Earth Wind Water Civil Engineering has completed the design of a large light industrial park near San Diego’s Brown Field, cargo airport. Similar to many of our previous projects in this area (called Otay Mesa) the transportation facility will meet a need created by the vast amount of import & export activity between the US and Mexico. Because of laws regarding transport drivers, it is often necessary for goods bought into the US from Mexico to park the trailer from an “18-wheeler” at a safe, secure location so it can be mated to an American trucking rig for transport to anywhere in the US. These facilities are often called “Transport Sites” or trailer drop-off locations. In any case, the result is a need for a vast parking area for these trailers.
Because the facilities are for truck-trailer parking the need to be quite flat. Large pads must be created and since the area has sloping terrain, large amounts of site grading are required. Earth Wind Water Civil Engineering does these designs using the latest in computer-assisted-design software. We use Autodesk’s Civil 3D 2020 design software, allowing all of the design to be done in true 3-dimensional accuracy. Further, this software allows us to “test” the usability of the parking areas using the software’s truck-vehicle tracking components to make sure that all locations where tractor-trailers will be parked can actually be navigated easily by the truck drivers. Compared to how this work was done a decade ago, this is an amazing feature and it helps to generate a better design while saving lots of time and effort.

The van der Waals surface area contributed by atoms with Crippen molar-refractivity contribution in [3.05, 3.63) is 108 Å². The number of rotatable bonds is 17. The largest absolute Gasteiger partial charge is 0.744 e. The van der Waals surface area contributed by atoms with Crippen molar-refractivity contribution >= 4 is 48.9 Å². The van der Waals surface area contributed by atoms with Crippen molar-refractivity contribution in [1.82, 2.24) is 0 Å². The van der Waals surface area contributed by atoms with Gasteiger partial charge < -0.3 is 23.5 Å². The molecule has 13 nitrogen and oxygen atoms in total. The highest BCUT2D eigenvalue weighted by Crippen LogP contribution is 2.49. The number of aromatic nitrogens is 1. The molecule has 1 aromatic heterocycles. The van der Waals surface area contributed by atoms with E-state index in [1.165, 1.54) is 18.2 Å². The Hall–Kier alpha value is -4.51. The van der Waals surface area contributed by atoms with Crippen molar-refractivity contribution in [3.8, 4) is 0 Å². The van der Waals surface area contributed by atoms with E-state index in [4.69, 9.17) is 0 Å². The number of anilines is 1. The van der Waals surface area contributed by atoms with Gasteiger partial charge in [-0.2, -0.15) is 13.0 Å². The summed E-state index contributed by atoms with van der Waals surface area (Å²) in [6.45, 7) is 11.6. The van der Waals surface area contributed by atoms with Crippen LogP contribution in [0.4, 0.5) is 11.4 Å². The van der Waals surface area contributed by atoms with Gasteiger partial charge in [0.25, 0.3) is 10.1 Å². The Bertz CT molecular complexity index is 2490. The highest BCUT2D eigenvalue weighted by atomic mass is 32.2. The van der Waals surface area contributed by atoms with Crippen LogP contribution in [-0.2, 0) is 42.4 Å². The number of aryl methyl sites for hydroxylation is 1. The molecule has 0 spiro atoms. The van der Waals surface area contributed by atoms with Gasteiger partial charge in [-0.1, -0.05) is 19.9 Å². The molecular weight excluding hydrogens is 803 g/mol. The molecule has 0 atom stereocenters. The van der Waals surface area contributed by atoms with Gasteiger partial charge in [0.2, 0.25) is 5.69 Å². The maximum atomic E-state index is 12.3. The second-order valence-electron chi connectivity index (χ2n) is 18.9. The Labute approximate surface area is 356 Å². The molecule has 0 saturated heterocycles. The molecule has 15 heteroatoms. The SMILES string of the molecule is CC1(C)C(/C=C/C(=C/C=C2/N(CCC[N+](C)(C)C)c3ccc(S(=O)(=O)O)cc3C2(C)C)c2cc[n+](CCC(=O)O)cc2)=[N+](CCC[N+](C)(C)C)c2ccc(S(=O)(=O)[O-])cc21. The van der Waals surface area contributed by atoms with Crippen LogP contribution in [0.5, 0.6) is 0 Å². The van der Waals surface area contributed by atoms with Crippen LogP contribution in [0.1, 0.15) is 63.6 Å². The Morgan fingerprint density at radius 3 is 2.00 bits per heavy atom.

Of course, the facility must also be designed so that it does not create polluted runoff that can impact adjacent streams and water-bodies. This is accomplished by our design of biofiltration areas (rain-gardens) of immense size. Then all partially treated storm water must be captured and detained until it can be discharged to the downstream areas in a location and manner that is similar to, but at lower flows then it did before the new project was constructed. California’s Water Pollution Control Board manages the MS4 permits in this area and they require that storm water leaving a developed site like this, do so at a rate of flow that mimics the conditions of the land “before anything was ever construction of the land. This is done by creating large sub-terranean tanks or vaults to temporarily store the rainwater. Then we perform a “continuous computer simulation” of all recorded rainfall amounts on record to prove to the State that the discharges range between 10% of the 2-year storm and the 10-year storm. This work is called “restoration hydromodification”. It sounds impossible but it is a routine requirement in California.